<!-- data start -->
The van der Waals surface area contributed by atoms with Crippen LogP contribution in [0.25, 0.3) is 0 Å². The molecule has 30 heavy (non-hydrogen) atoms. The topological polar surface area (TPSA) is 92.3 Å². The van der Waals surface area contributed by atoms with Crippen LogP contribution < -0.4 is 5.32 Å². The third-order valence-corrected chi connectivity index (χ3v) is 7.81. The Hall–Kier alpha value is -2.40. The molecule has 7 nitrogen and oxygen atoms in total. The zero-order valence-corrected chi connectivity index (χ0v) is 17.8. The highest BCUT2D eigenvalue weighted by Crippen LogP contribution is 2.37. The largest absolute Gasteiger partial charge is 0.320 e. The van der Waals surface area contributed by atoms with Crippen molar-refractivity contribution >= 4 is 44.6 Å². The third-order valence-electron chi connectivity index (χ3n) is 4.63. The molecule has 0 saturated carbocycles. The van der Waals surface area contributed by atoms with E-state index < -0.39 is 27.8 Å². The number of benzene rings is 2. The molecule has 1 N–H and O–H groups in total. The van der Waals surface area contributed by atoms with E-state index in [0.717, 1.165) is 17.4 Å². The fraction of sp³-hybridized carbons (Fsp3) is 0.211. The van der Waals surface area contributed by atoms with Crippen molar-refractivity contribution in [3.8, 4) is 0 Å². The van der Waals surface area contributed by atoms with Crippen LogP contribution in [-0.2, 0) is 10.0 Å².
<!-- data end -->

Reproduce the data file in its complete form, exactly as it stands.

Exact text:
The van der Waals surface area contributed by atoms with Crippen LogP contribution in [0.25, 0.3) is 0 Å². The molecule has 30 heavy (non-hydrogen) atoms. The topological polar surface area (TPSA) is 92.3 Å². The van der Waals surface area contributed by atoms with Crippen LogP contribution < -0.4 is 5.32 Å². The third-order valence-corrected chi connectivity index (χ3v) is 7.81. The Hall–Kier alpha value is -2.40. The molecule has 7 nitrogen and oxygen atoms in total. The zero-order valence-corrected chi connectivity index (χ0v) is 17.8. The highest BCUT2D eigenvalue weighted by Crippen LogP contribution is 2.37. The largest absolute Gasteiger partial charge is 0.320 e. The van der Waals surface area contributed by atoms with Crippen molar-refractivity contribution >= 4 is 44.6 Å². The third-order valence-electron chi connectivity index (χ3n) is 4.63. The molecule has 0 saturated carbocycles. The van der Waals surface area contributed by atoms with E-state index < -0.39 is 27.8 Å². The number of benzene rings is 2. The molecule has 1 N–H and O–H groups in total. The van der Waals surface area contributed by atoms with E-state index in [0.717, 1.165) is 17.4 Å². The fraction of sp³-hybridized carbons (Fsp3) is 0.211. The van der Waals surface area contributed by atoms with Crippen molar-refractivity contribution in [3.8, 4) is 0 Å². The van der Waals surface area contributed by atoms with Crippen LogP contribution in [-0.2, 0) is 10.0 Å².